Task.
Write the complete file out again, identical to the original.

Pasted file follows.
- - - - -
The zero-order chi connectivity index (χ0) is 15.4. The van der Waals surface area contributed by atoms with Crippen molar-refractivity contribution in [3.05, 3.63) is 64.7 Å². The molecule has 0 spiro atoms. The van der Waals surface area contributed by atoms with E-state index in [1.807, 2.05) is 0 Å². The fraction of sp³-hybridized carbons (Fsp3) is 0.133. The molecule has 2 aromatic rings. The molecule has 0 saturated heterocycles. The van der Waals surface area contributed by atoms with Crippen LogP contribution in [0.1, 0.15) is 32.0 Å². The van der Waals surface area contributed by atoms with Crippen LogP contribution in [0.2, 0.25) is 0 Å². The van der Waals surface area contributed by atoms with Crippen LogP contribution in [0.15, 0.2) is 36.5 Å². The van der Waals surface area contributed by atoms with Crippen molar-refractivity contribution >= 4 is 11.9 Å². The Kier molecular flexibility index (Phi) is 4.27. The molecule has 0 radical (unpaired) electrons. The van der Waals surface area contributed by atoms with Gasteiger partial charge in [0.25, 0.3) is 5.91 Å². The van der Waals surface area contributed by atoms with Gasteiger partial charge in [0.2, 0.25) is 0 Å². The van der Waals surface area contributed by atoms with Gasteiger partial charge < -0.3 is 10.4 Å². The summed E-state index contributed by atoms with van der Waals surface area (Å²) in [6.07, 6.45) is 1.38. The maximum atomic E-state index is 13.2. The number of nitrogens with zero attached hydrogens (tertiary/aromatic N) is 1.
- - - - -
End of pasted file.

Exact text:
The zero-order chi connectivity index (χ0) is 15.4. The van der Waals surface area contributed by atoms with Crippen molar-refractivity contribution in [3.05, 3.63) is 64.7 Å². The molecule has 0 spiro atoms. The van der Waals surface area contributed by atoms with E-state index in [1.807, 2.05) is 0 Å². The fraction of sp³-hybridized carbons (Fsp3) is 0.133. The molecule has 2 aromatic rings. The molecule has 0 saturated heterocycles. The van der Waals surface area contributed by atoms with Crippen LogP contribution in [0.1, 0.15) is 32.0 Å². The van der Waals surface area contributed by atoms with Crippen LogP contribution in [0.2, 0.25) is 0 Å². The van der Waals surface area contributed by atoms with Crippen LogP contribution in [0.15, 0.2) is 36.5 Å². The van der Waals surface area contributed by atoms with Crippen molar-refractivity contribution >= 4 is 11.9 Å². The Kier molecular flexibility index (Phi) is 4.27. The molecule has 0 radical (unpaired) electrons. The van der Waals surface area contributed by atoms with Gasteiger partial charge in [0.25, 0.3) is 5.91 Å². The van der Waals surface area contributed by atoms with Gasteiger partial charge in [0.2, 0.25) is 0 Å². The van der Waals surface area contributed by atoms with Gasteiger partial charge < -0.3 is 10.4 Å². The summed E-state index contributed by atoms with van der Waals surface area (Å²) in [6.07, 6.45) is 1.38. The maximum atomic E-state index is 13.2. The number of nitrogens with zero attached hydrogens (tertiary/aromatic N) is 1.